No, it's not Paris or London.... but Delhi's swanky new metro. In fact, at the moment, it's better than Paris or London. Tickets are 12 rupees each (about $0.25). It's quiet, mostly empty during the day and can whizz you from Connaught Place in the centre to the cramped lanes of Old Delhi in ten minutes. And there are no screaming city buses to kill you (yet!) I was mightily impressed, until we pulled into a popular station, where otherwise respectable passengers, if a bit portly & middle aged, pushed and elbowed each other out the way to try and get seats, even though there was plenty of room. It was Punjabi Musical Chairs. I am Punjabi, but I'd like to know why it is that educated, adult Punjabis have the capacity to behave like they're fighting for the last scrap of bread in a famine when they go to buy cinema tickets, or get on the Metro... anything that requires them to wait their turn in line?
The other day, we went to the cinema, and a large woman, swathed in an expensive purple sari barged her way to the very front of the queue and tried to get ahead of us. I'm usually docile in such matters. But some deep seated sense of injustice suddenly reared its head (or maybe I was just being selfish).... and I put myself squarely between her and the ticket counter, damned if I was going to let her get her way. (She did anyway, and everyone behind us just shrugged and said, 'What can you do with such people?') Then today, a motorcyclist nearly crashed head-on into our car, because he was on the wrong side of the road. His reaction? He stopped short and gave a lovely, sheepish smile. (I guess he was thinking, 'Fate has spared me again.' Not, 'I should stop driving like an idiot.')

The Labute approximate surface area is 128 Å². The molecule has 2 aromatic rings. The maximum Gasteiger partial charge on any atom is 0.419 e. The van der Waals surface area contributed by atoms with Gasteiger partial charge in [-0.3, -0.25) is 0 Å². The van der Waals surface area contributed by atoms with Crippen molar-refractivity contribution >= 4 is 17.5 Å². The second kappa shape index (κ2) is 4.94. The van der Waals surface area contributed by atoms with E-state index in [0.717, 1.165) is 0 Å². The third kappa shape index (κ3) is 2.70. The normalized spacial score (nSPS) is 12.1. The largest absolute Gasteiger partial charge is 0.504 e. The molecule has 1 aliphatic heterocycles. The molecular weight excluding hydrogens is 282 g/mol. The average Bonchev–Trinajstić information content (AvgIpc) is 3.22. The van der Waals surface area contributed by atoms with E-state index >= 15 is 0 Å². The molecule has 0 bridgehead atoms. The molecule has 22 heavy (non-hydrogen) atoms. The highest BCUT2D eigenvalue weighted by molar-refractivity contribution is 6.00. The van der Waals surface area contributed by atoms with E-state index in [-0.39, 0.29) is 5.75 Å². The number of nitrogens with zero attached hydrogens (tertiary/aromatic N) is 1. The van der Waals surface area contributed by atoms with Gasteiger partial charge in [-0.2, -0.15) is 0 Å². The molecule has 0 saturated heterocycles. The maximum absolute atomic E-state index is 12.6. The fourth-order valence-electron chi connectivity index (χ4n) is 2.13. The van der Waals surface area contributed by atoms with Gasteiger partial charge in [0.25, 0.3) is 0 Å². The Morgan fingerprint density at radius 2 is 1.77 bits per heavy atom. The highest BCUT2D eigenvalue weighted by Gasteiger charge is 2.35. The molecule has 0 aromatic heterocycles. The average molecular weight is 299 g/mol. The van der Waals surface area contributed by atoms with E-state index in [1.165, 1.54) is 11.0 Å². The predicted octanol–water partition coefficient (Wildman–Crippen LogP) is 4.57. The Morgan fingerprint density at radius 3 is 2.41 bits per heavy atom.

So I got out of the chrome and glass Delhi Metro system and took a bicycle rickshaw to the Physics labs at Delhi University. The University is set around the stately home of Britain's last viceroy! Wow, talk about post-colonial. Now the university is helping India churn out millions of science graduates every year, who are driving the world's knowledge economy. At a time when the western world is struggling to attract kids to study science, Indian and Chinese students are willing to put in six hours of study on average per evening to score that one extra mark that will catapult them into the best institutions, and the best jobs (even if they get paid a fraction of their western counterparts). I spent a day at Delhi Public School, where no one's every heard of a 'geek' or 'nerd' and no one's got time for a boyfriend or girlfriend. Yet still, here in India, teachers and parents are worried about the quality of education children are receiving. Much like in Britain or America, they're worried on the one hand about too much stress and an overemphasis on exam results.... and on the other hand, of students not working hard enough, because they know - with India's booming economy- they'll get a decent enough job. Who needs to discover the next cancer drug, when you can make enough at a call centre to buy you a house and a decent car?